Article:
Paddington Bear comes to the movies
The talking bear from darkest Peru is about to hit the big screen
Well, it’s about bleeding time. It has been announced that Colin Firth is to voice the Peruvian immigrant in a Weinstein production that will grace cinemas next Christmas. Famously named for a mainline station in West London, the creature is probably best remembered in a TV incarnation that ran on British television from 1975. Michael Hordern’s passed his lovely brown voice onto the kindly animal and, when that actor died, more than a few tabloid obituarists led with the performance.
But the original and best version of Paddington can be found in the gorgeous children’s books by Michael Bond. They still conjure up a very soothing vision of middle-class life in London during the years after the last war. After being found in Paddington Station, our hero is brought back to live with the Brown family, annoy next-door neighbour Mr Curry and share marmalade sandwiches with Mr Gruber in Petticoat Lane. Without getting too sociological about this, it is pleasing to note that — by including that Hungarian (and most likely) Jewish — character, Bond did manage, unusually for a series of children’s books that began in 1958, to get just a little bit multicultural. (Mind you, when the family visited France in Paddington Abroad, the natives did seem very, well, French.) I am guessing that Jim Broadbent will be playing Mr Gruber in the film. We can only assume that Nicole Kidman is Mrs Brown — which is an odd notion, but at least it suggests the budget is generous. We will just have to hope that the poor animal isn’t made to fight space aliens or appear on stage with One Direction.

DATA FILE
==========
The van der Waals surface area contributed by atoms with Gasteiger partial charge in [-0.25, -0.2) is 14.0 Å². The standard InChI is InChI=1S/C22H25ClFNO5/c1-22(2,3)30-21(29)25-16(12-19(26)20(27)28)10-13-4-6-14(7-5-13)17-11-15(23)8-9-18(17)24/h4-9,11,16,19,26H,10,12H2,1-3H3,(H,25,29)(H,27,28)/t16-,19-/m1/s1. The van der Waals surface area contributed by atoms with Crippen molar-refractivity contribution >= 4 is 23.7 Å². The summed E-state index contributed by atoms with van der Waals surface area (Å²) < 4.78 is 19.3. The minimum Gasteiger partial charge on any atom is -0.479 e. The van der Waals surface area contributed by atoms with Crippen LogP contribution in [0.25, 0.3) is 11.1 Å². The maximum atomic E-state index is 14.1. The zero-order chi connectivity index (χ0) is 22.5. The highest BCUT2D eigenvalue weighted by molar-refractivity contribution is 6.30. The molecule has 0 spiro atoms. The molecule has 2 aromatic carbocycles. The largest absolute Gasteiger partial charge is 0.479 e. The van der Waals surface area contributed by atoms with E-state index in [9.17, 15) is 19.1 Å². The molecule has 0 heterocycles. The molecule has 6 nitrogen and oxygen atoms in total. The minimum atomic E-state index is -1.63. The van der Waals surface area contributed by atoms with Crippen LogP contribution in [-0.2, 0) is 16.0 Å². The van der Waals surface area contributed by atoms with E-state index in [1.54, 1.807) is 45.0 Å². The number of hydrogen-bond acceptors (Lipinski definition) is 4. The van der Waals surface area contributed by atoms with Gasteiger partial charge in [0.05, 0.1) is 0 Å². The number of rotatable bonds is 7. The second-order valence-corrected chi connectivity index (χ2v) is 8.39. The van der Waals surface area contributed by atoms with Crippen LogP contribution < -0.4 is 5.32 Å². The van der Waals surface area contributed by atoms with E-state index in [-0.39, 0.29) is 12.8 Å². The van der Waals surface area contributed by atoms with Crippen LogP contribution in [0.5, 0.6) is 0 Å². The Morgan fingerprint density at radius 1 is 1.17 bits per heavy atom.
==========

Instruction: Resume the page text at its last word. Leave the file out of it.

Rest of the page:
At any rate, it’s nice to be able to report that Mr Bond is still around to shepherd the film into production. Just last year, with Paddington Goes for Gold, he invited his hero to celebrate the London Olympics. Good for both of them. The books enlivened my childhood. They will enliven others.